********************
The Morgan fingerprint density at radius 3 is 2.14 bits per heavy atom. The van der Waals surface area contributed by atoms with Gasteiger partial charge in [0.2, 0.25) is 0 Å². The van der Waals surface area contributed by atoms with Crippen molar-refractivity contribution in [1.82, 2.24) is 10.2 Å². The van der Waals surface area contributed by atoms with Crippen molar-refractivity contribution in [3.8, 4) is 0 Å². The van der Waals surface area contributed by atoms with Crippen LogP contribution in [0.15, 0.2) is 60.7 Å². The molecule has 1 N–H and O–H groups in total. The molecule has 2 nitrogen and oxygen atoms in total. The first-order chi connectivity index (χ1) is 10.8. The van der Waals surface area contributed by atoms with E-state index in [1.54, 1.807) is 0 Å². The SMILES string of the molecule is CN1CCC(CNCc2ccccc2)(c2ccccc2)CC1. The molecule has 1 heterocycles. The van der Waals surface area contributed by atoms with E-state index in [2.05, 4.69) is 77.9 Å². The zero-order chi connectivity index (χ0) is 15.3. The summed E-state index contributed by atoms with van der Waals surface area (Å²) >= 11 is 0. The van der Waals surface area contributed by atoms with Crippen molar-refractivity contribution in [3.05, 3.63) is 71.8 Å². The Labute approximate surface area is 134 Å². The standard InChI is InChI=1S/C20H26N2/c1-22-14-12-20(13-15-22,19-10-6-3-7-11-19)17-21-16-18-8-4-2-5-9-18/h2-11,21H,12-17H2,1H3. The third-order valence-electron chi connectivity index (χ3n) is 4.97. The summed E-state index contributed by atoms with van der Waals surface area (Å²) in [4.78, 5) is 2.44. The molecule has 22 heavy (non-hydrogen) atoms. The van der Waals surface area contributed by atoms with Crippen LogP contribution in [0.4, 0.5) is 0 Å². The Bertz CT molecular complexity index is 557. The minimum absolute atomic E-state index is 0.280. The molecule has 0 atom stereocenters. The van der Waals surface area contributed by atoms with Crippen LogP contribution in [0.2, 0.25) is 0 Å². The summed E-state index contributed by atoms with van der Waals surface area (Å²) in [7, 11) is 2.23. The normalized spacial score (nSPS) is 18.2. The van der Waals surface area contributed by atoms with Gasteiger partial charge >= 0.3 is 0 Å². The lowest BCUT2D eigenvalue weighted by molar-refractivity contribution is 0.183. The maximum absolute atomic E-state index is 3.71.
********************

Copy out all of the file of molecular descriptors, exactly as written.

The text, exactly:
The Morgan fingerprint density at radius 3 is 2.14 bits per heavy atom. The van der Waals surface area contributed by atoms with Gasteiger partial charge in [0.2, 0.25) is 0 Å². The van der Waals surface area contributed by atoms with Crippen molar-refractivity contribution in [1.82, 2.24) is 10.2 Å². The van der Waals surface area contributed by atoms with Crippen molar-refractivity contribution in [3.8, 4) is 0 Å². The van der Waals surface area contributed by atoms with Crippen LogP contribution in [0.15, 0.2) is 60.7 Å². The molecule has 1 N–H and O–H groups in total. The molecule has 2 nitrogen and oxygen atoms in total. The first-order chi connectivity index (χ1) is 10.8. The van der Waals surface area contributed by atoms with E-state index in [1.54, 1.807) is 0 Å². The SMILES string of the molecule is CN1CCC(CNCc2ccccc2)(c2ccccc2)CC1. The molecule has 1 heterocycles. The van der Waals surface area contributed by atoms with E-state index in [2.05, 4.69) is 77.9 Å². The zero-order chi connectivity index (χ0) is 15.3. The summed E-state index contributed by atoms with van der Waals surface area (Å²) >= 11 is 0. The van der Waals surface area contributed by atoms with Crippen molar-refractivity contribution in [3.05, 3.63) is 71.8 Å². The Labute approximate surface area is 134 Å². The standard InChI is InChI=1S/C20H26N2/c1-22-14-12-20(13-15-22,19-10-6-3-7-11-19)17-21-16-18-8-4-2-5-9-18/h2-11,21H,12-17H2,1H3. The third-order valence-electron chi connectivity index (χ3n) is 4.97. The summed E-state index contributed by atoms with van der Waals surface area (Å²) in [4.78, 5) is 2.44. The molecule has 22 heavy (non-hydrogen) atoms. The van der Waals surface area contributed by atoms with Crippen LogP contribution in [0.4, 0.5) is 0 Å². The Bertz CT molecular complexity index is 557. The minimum absolute atomic E-state index is 0.280. The molecule has 0 atom stereocenters. The van der Waals surface area contributed by atoms with Crippen LogP contribution in [0.2, 0.25) is 0 Å². The summed E-state index contributed by atoms with van der Waals surface area (Å²) in [7, 11) is 2.23. The normalized spacial score (nSPS) is 18.2. The van der Waals surface area contributed by atoms with Gasteiger partial charge >= 0.3 is 0 Å². The lowest BCUT2D eigenvalue weighted by molar-refractivity contribution is 0.183. The maximum absolute atomic E-state index is 3.71.